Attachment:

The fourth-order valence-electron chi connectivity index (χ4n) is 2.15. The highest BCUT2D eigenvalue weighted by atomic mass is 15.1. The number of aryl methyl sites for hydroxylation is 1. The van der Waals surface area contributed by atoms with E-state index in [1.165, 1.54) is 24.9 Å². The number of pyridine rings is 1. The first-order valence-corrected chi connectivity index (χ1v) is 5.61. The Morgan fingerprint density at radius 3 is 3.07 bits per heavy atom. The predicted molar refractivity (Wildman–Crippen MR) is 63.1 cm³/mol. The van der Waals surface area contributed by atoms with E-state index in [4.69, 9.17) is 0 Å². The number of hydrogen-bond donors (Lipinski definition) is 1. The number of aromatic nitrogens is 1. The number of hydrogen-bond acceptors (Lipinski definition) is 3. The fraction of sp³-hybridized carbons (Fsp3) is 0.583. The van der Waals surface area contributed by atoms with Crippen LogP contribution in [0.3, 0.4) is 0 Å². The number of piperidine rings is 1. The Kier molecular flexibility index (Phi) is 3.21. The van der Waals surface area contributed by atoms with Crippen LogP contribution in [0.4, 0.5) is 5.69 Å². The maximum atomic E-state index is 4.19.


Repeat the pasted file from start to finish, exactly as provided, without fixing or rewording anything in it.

The fourth-order valence-electron chi connectivity index (χ4n) is 2.15. The highest BCUT2D eigenvalue weighted by atomic mass is 15.1. The number of aryl methyl sites for hydroxylation is 1. The van der Waals surface area contributed by atoms with E-state index in [1.165, 1.54) is 24.9 Å². The number of pyridine rings is 1. The first-order valence-corrected chi connectivity index (χ1v) is 5.61. The Morgan fingerprint density at radius 3 is 3.07 bits per heavy atom. The predicted molar refractivity (Wildman–Crippen MR) is 63.1 cm³/mol. The van der Waals surface area contributed by atoms with E-state index in [4.69, 9.17) is 0 Å². The number of hydrogen-bond donors (Lipinski definition) is 1. The number of aromatic nitrogens is 1. The number of hydrogen-bond acceptors (Lipinski definition) is 3. The fraction of sp³-hybridized carbons (Fsp3) is 0.583. The van der Waals surface area contributed by atoms with Crippen LogP contribution in [0.3, 0.4) is 0 Å². The number of piperidine rings is 1. The Kier molecular flexibility index (Phi) is 3.21. The van der Waals surface area contributed by atoms with Crippen LogP contribution in [0.4, 0.5) is 5.69 Å². The maximum atomic E-state index is 4.19.